Personal Finance Lessons from Online Adventure Game (RuneScape)
A friend shared with me some strategies he's learned for playing RuneScape. It's set in the medieval times, and involves creating a character, building skill levels, acquiring assets, and completing quests. There can be quite a bit of interaction among players: some are friendly and helpful; others, dangerous and dishonest. Can these strategies be applied to personal finance? Let's see. (See also: 21 Personal Finance Lessons From Harry Potter)
Friend: “Be Patient. When you start playing, you have no money, no armor, no experience, and no idea where you are. You think RuneScape is just a dumb Internet game. It takes patience to learn.”
Also be patient in building wealth. When you are getting started, you (likely) have no money, no assets, and no experience with managing a career, saving, and investing.
Friend: “When you get ready to sell an item, always have the lowest price you'll take in mind. But when you meet a buyer, never say the price. Ask for an offer. If they don't know what to offer, say the lowest price you would accept or higher."
He once had something that he wanted to sell for $10K but accepted an offer for $595K. Later, he found out that the real cost was $800K.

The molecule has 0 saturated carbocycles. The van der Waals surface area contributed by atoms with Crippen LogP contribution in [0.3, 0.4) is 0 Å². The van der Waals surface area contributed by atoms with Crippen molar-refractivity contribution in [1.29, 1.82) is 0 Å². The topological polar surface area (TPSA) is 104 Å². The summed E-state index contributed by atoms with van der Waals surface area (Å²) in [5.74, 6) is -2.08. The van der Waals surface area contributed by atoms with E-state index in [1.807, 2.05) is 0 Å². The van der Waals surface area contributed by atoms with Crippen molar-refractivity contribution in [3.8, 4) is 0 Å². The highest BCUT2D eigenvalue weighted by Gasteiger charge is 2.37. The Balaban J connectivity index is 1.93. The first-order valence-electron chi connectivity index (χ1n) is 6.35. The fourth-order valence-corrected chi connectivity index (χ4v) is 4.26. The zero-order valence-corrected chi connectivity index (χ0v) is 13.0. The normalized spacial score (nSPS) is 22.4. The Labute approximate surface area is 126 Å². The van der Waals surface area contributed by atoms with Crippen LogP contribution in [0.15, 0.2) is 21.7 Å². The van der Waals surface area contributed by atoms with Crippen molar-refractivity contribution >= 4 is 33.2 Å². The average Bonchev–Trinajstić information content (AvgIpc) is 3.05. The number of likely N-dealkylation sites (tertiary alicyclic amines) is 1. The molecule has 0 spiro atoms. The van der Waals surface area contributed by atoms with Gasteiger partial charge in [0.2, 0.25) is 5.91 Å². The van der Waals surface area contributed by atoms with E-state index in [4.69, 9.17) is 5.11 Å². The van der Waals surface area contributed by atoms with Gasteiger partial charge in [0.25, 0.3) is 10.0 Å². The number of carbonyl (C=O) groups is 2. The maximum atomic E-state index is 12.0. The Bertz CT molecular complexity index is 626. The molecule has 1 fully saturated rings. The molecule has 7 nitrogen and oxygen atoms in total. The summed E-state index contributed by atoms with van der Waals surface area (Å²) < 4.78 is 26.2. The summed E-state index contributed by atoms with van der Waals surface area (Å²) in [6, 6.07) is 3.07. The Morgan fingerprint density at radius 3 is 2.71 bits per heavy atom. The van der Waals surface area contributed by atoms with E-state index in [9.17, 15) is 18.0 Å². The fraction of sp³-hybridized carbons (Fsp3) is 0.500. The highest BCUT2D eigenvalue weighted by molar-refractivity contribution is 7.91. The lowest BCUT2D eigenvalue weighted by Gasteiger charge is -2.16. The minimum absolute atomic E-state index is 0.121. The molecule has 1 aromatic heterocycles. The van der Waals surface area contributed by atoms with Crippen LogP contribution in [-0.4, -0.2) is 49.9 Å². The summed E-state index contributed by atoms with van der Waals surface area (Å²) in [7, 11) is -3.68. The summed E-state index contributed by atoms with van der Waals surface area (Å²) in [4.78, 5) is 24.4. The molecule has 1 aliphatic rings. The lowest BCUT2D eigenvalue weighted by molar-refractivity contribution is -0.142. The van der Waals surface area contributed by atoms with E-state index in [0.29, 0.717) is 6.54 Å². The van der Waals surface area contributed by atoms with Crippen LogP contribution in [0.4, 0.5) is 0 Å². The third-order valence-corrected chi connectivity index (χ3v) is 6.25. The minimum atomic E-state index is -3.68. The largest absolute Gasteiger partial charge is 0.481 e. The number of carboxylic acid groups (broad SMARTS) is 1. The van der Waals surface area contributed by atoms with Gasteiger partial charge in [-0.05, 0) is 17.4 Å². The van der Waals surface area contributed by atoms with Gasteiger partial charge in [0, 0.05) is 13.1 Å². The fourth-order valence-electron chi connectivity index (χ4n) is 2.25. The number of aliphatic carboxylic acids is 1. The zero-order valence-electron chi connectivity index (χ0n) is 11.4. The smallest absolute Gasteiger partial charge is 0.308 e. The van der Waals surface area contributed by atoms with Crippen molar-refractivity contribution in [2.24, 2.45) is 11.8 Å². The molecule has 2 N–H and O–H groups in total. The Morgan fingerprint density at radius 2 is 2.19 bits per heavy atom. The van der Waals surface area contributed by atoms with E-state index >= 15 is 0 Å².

Friend: "For whatever item you want to buy, figure out the cost to make sure you don't get ripped off."
The same logic can be applied to real estate and equity investments: just because an item is useful (a company is sound, the real estate looks solid), don't buy or sell until you know the market price.
Friend: "If you buy new armor and you already have adamant armor and want to get rune armor, go to the shop and buy rune armor and sell your adamant armor. That way, it doesn't look like you lost that much money." (Note that rune is an upgraded material from adamant).
There are two lessons here: 1) pay attention to cash flow and 2) disposing of unneeded inventory makes it less costly to trade up and/or acquire new items.
Friend: “There is no such thing as being too careful, especially when you are going to new places. Store all your items in the bank, explore first and see what you will need before going back. Then bring just what you need.”
Can you be too careful? Doesn't greater risk = greater reward? Yes, but you can make sure you understand a personal finance idea (an investment or a financial product) before buying. It makes sense to check things out first before making a decision.
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